LOS ANGELES, United States — Lauded for his boyish good looks and Academy Award-winning performances, actor Matt Damon is less known for his role as a committed philanthropist. The Bourne Identity star co-founded Water.org, a nonprofit organization that delivers safe, clean water and sanitation access to hundreds of African, Central American and South Asian communities with the aim of resolving the worldwide water and sanitation crisis.
At the prestigious annual meeting of the Clinton Global Initiative, an event established by former U.S. president Bill Clinton, Damon and his Water.org co-founder, CEO Gary White, spoke about the imperative nature of clean water in reducing poverty.
“You cannot solve poverty without solving water and sanitation,” said Damon, prior to President Barack Obama’s address, in a session called “Cities as Labs of Innovation.”
Today, 780 million people still want for access to clean water. Water-related diseases claim an annual 3.4 million lives, of which a telling 99 percent occur in developing nations. Nearly every minute, a child fatally succumbs to diarrhea. Meanwhile, over a third of the global population lacks access to proper sanitation. Someone taking a five-minute shower in America uses more water than an average resident of a developing nation slum uses in 24 hours.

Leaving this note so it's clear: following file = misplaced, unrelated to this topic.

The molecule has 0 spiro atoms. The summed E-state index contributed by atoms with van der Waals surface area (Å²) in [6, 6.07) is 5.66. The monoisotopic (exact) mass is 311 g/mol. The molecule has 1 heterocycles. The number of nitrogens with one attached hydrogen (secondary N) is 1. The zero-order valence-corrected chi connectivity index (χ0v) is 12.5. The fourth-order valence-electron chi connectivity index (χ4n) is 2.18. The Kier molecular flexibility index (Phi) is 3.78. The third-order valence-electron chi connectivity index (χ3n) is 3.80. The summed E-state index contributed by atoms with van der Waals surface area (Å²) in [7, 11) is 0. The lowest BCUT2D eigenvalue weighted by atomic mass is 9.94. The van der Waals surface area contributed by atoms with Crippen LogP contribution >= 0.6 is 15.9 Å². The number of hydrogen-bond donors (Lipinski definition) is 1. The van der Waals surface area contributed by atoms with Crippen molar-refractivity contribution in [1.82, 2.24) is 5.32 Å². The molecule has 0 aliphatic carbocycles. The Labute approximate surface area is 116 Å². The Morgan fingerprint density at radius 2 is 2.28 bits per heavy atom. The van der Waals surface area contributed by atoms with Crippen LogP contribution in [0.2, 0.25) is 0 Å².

“The problem is just so massive, but you know, given that we know a kid is dying every 20 or 21 seconds is something that is completely preventable, I mean, think of it in those terms,” said Damon during an onstage question-and-answer session. “That [statistic]arrested me the most when I first heard it.”
When people do not have ready access to clean water, a large portion of their time is spent collecting water that may or may not be safe to drink. In the majority of households, the responsibility of fetching water falls on the shoulders of women and children. For women, this means a global 200 million hours spent per day on acquiring water from faraway sources, which is time spent not working to generate income or caring for family members. For children, this results in skipping school; additionally, water-related illness robs them of an annual 443 million days of school.
“We solved this here in the West a hundred years ago. Just imagine if we solved AIDS tomorrow or cancer, and in a hundred years, children were still dying by the millions. It’s really unconscionable,” said Damon. “And that was really what kind of drew me to water was the enormity – water and sanitation – and how it really underlined everything. We were talking about extreme poverty and engaging with extreme poverty, you can not solve poverty without solving water and sanitation.”
– Annie Jung